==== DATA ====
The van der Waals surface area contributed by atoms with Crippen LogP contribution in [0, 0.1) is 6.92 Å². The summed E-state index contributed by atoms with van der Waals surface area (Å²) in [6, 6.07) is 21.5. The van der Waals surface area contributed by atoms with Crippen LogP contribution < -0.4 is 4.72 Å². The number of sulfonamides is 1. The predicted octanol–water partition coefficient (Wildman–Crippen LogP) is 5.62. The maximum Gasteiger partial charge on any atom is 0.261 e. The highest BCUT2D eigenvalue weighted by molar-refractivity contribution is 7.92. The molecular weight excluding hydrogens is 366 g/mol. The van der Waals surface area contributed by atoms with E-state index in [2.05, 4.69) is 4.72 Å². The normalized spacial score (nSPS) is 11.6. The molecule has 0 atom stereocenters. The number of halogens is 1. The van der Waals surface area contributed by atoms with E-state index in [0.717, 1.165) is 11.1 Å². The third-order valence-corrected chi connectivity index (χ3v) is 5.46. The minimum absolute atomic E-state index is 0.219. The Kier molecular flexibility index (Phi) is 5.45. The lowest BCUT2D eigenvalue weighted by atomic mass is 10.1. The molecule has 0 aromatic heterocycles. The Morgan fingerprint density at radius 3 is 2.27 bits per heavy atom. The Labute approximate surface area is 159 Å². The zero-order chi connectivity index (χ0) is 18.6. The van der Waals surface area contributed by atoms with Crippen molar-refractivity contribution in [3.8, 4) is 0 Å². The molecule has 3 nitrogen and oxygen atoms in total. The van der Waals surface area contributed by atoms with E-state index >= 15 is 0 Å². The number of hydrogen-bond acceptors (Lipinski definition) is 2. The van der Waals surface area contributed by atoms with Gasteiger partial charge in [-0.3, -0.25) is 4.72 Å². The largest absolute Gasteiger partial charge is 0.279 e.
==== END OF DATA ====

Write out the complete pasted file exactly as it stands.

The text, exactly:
The van der Waals surface area contributed by atoms with Crippen LogP contribution in [0, 0.1) is 6.92 Å². The summed E-state index contributed by atoms with van der Waals surface area (Å²) in [6, 6.07) is 21.5. The van der Waals surface area contributed by atoms with Crippen LogP contribution < -0.4 is 4.72 Å². The number of sulfonamides is 1. The predicted octanol–water partition coefficient (Wildman–Crippen LogP) is 5.62. The maximum Gasteiger partial charge on any atom is 0.261 e. The highest BCUT2D eigenvalue weighted by molar-refractivity contribution is 7.92. The molecular weight excluding hydrogens is 366 g/mol. The van der Waals surface area contributed by atoms with E-state index in [2.05, 4.69) is 4.72 Å². The normalized spacial score (nSPS) is 11.6. The molecule has 0 atom stereocenters. The number of halogens is 1. The van der Waals surface area contributed by atoms with E-state index in [0.717, 1.165) is 11.1 Å². The third-order valence-corrected chi connectivity index (χ3v) is 5.46. The minimum absolute atomic E-state index is 0.219. The Kier molecular flexibility index (Phi) is 5.45. The lowest BCUT2D eigenvalue weighted by atomic mass is 10.1. The molecule has 0 aromatic heterocycles. The Morgan fingerprint density at radius 3 is 2.27 bits per heavy atom. The Labute approximate surface area is 159 Å². The zero-order chi connectivity index (χ0) is 18.6. The van der Waals surface area contributed by atoms with Crippen molar-refractivity contribution in [3.8, 4) is 0 Å². The molecule has 3 nitrogen and oxygen atoms in total. The van der Waals surface area contributed by atoms with E-state index >= 15 is 0 Å². The number of hydrogen-bond acceptors (Lipinski definition) is 2. The van der Waals surface area contributed by atoms with Gasteiger partial charge in [-0.3, -0.25) is 4.72 Å². The largest absolute Gasteiger partial charge is 0.279 e.